Cliffhanger was written by James Yaffe, a Yale University graduate, who has been a member of the Department of English at Colorado College in Colorado Springs since 1968. He has written a steady stream of novels, plays, and scripts over the years. Having watched this play (originally produced at the Alliance Theatre in Atlanta, Georgia in 1983 and later off-Broadway at the Lamb's Theatre in New York City in 1985), I can say this particular work is better written, crafted, and more intriguing than A Murder Is Announced written by Agatha Christie, which I saw at Studio Theatre Long Island last week, or Irrational Man, a movie written and directed by Woody Allen. I saw Cliffhanger at the Douglaston Community Theatre at Zion Episcopal Church in Douglaston, New York.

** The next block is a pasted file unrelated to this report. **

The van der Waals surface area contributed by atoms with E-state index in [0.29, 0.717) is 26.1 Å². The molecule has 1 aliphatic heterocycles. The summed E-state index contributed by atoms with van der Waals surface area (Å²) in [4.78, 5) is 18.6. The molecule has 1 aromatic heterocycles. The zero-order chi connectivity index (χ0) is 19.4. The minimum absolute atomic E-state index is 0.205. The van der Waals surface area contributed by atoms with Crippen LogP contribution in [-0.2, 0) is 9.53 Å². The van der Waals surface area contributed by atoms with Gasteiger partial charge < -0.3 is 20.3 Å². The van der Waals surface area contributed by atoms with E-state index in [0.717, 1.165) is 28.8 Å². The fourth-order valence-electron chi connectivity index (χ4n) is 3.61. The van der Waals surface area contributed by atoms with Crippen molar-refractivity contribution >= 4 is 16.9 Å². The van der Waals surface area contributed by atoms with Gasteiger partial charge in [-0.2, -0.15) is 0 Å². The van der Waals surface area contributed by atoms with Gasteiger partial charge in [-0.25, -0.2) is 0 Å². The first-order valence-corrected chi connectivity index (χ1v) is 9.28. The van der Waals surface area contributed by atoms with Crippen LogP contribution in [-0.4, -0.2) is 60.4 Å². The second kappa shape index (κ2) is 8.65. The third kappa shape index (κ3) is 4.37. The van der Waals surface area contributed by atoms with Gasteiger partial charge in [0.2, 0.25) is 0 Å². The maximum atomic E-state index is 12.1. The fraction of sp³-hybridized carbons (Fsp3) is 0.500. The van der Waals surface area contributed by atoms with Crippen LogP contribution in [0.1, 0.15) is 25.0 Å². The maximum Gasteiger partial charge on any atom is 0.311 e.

James Yaffe demonstrates he has familiarity with the petty intrigues of academic life. The actors in this play vividly brought to life his characters. You have Edith Wilshire, well-played by Lorrie DePellegrini, as a petty tyrant ready to reap revenge after years of imagined slight. However, her evil plot is foiled when Henry Lowenthal, the object of her revenge, hurls his beloved statue of Socrates at her. This man of reason has just committed murder and yet, you cheer because you believe Edith has received her just desserts. The good professor is ready to call the police and confess but Polly Lowenthal, the professor's wife of 35 years perfectly portrayed by Rosemary Kurtz, objects and suggests he take a more practical course of action. She argues Edith deserved the justice she received and convinces her husband they can cover up the murder and get away with it. Henry, the man of ethics, the man of morals, who more than anyone knows the right thing is to turn himself in, follows his wife's sage advice as survival mode kicks in.